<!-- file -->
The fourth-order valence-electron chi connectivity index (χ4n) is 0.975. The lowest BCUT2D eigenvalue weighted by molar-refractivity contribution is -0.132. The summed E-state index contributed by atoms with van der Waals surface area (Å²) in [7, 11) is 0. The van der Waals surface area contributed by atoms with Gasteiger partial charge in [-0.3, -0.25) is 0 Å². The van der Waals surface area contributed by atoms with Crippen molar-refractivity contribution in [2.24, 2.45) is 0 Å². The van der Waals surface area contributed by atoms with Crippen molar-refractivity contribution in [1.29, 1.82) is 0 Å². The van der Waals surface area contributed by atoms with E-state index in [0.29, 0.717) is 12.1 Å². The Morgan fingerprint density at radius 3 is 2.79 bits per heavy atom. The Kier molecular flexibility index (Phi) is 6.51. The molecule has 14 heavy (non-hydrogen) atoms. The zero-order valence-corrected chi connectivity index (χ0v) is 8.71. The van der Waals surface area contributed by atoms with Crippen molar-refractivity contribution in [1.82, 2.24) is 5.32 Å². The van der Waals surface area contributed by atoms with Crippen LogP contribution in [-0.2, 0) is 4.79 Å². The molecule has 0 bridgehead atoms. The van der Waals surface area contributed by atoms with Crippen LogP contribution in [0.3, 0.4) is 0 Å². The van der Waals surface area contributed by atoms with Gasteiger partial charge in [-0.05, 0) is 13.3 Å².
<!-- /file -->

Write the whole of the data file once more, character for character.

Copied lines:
The fourth-order valence-electron chi connectivity index (χ4n) is 0.975. The lowest BCUT2D eigenvalue weighted by molar-refractivity contribution is -0.132. The summed E-state index contributed by atoms with van der Waals surface area (Å²) in [7, 11) is 0. The van der Waals surface area contributed by atoms with Gasteiger partial charge in [-0.3, -0.25) is 0 Å². The van der Waals surface area contributed by atoms with Crippen molar-refractivity contribution in [2.24, 2.45) is 0 Å². The van der Waals surface area contributed by atoms with Crippen molar-refractivity contribution in [1.29, 1.82) is 0 Å². The van der Waals surface area contributed by atoms with E-state index in [0.29, 0.717) is 12.1 Å². The Morgan fingerprint density at radius 3 is 2.79 bits per heavy atom. The Kier molecular flexibility index (Phi) is 6.51. The molecule has 14 heavy (non-hydrogen) atoms. The zero-order valence-corrected chi connectivity index (χ0v) is 8.71. The van der Waals surface area contributed by atoms with Crippen molar-refractivity contribution in [1.82, 2.24) is 5.32 Å². The van der Waals surface area contributed by atoms with Crippen LogP contribution in [-0.2, 0) is 4.79 Å². The molecule has 0 bridgehead atoms. The van der Waals surface area contributed by atoms with Crippen LogP contribution in [0.3, 0.4) is 0 Å². The van der Waals surface area contributed by atoms with Gasteiger partial charge in [-0.05, 0) is 13.3 Å².